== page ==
Why are leaves falling off my money tree?

It’s usually a indication of watering problems or too much direct sunlight if your money plant is losing leaves. First, check the soil to see if it is sufficiently moist or dry. Move the plant to a brighter area if that isn’t the issue. When they are treated in the proper environment, money tree leaves usually regrow quickly.

Does a money tree plant braid itself?

Money plants have stems that are simple to twist but not to braid. To boost the ornamental value of landscaping or as a houseplant, growers braid young flexible trunks. If you want to bring wealth and success into your life, a braided money tree is another important Feng Shui plant.

How to braid a money tree?

Money trees with between 2 and 8 stems are commonly sold by garden centers. You may also twist the stems of your own money trees if you grow them yourself. Wait until the young stems are at least 14″ (35 cm) tall before braiding if you want to create an auspicious plant for your home. To make a French plait, gently twist the stems together.

When you reach a few inches below the stem’s leafy section, stop. Tie the braided stems with string so that they are secure. Place stalks on either side of your ornamental braided tree and tie them together with string for extra support. The braided stem of the Pachira aquatica should be sturdy enough to support itself after a few months.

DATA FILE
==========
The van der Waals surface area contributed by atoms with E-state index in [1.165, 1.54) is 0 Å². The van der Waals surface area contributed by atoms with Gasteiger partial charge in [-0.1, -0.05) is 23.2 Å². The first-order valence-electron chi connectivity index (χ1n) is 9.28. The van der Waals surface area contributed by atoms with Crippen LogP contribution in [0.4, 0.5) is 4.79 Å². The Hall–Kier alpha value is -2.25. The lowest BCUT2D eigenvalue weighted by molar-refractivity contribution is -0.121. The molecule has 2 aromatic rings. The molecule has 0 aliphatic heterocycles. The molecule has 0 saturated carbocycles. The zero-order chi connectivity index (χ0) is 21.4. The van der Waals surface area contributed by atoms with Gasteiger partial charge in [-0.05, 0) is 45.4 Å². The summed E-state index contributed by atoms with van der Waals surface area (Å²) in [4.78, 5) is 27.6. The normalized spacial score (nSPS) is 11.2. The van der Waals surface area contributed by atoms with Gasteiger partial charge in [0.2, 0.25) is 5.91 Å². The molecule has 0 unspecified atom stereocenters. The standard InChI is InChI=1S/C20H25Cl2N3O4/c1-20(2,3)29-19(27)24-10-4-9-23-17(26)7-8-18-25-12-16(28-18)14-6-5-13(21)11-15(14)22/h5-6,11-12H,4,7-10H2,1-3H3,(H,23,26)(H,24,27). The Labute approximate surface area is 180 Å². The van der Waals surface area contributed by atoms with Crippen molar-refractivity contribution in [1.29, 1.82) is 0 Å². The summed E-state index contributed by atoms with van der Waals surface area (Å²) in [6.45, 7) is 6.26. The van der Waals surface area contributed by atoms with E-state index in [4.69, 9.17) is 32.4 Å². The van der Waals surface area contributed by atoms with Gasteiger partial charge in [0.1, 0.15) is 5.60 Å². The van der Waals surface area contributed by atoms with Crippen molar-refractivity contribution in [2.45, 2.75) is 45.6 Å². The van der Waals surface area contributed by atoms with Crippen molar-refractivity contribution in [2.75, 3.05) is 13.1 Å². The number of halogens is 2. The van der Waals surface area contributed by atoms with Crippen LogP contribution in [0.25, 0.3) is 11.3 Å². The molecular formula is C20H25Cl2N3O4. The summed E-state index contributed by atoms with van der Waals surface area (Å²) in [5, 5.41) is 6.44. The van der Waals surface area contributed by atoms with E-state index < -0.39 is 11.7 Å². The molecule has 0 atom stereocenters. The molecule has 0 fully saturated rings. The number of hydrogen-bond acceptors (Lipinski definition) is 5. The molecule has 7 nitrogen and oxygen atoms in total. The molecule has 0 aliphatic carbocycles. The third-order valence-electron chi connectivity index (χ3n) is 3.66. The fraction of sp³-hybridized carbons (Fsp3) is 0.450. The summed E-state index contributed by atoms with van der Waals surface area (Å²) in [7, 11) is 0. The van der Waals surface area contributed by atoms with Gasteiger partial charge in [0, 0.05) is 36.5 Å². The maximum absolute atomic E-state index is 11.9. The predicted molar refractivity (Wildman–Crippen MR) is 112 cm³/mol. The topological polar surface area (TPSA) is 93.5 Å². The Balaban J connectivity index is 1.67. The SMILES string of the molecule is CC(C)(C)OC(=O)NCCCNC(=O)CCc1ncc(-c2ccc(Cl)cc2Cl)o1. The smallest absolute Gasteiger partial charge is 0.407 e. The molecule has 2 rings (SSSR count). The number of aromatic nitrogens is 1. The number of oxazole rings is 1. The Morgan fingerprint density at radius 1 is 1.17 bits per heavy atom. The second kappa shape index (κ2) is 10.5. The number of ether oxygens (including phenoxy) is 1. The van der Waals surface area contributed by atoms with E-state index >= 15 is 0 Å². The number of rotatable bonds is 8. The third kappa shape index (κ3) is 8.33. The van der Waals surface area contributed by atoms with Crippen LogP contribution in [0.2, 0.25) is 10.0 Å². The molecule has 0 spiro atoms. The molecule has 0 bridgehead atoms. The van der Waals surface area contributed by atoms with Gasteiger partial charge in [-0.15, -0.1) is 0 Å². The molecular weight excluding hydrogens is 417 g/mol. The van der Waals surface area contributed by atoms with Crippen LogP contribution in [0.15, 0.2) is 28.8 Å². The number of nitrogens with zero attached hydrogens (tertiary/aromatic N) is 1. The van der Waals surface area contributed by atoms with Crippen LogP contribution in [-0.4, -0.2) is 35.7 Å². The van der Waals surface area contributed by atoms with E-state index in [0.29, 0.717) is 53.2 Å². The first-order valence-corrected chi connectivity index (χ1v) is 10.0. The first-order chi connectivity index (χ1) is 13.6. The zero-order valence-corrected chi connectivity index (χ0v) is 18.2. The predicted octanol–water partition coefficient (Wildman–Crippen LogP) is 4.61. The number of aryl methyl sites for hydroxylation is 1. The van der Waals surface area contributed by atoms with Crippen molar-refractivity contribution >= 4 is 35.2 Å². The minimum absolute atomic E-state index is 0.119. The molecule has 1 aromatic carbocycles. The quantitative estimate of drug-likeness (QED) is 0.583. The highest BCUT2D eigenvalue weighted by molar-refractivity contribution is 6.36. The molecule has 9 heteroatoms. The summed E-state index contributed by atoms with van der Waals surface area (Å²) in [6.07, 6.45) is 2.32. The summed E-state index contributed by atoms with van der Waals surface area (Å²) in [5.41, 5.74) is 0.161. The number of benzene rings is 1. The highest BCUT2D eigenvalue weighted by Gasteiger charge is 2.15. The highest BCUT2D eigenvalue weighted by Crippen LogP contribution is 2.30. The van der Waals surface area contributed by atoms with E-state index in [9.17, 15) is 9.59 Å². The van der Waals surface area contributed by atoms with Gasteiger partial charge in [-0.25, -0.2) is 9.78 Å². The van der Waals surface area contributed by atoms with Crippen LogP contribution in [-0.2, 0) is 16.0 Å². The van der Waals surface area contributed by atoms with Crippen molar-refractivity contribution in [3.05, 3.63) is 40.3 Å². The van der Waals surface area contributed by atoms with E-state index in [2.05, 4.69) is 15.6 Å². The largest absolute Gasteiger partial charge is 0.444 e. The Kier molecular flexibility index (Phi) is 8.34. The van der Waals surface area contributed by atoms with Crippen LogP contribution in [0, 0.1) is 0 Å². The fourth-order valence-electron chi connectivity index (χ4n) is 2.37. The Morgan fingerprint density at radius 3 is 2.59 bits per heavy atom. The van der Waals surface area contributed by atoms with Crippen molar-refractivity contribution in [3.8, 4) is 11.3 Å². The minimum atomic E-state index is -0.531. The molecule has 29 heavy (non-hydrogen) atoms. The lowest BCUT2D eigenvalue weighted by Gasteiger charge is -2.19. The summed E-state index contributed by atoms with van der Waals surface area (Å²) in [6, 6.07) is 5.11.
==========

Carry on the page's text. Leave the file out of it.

Where is the best place to place a money tree?

In bright parts of your home, with no direct sunlight and bright natural light, money trees thrive best. It’s also vital to maintain a constant and draft-free temperature in your money tree room. Money trees should be placed in “money areas” of the home or business, according to Feng Shui principles.

To promote the most growth, this should be in the southeast quadrant. Money trees are placed in the east side of homes by Feng Shui adherents to invite good health.

Are money trees poisonous?

To bring good luck to homes, money trees are kept indoors. Thankfully, money trees aren’t poisonous to humans. The nuts are roasted and have a flavor similar to chestnuts in tropical countries where Pachira aquatica trees grow outdoors. The money tree (Pachira aquatica) is not poisonous to pets, unlike other jade plants. Cats, on the other hand, may experience stomach discomfort if they eat the green leaves, according to certain reports.

Can I grow my money tree outside?

It is possible to do so. Money trees can be grown in pots by your front door or on patios if you live in USDA zones 9b to 11. You may also put one in your garden, under partial shade and in a drained area.

Why is my money tree-top heavy?

This is often the case with tall stems and a lot of leafy foliage. Make your money tree more secure by trimming back some of the branches.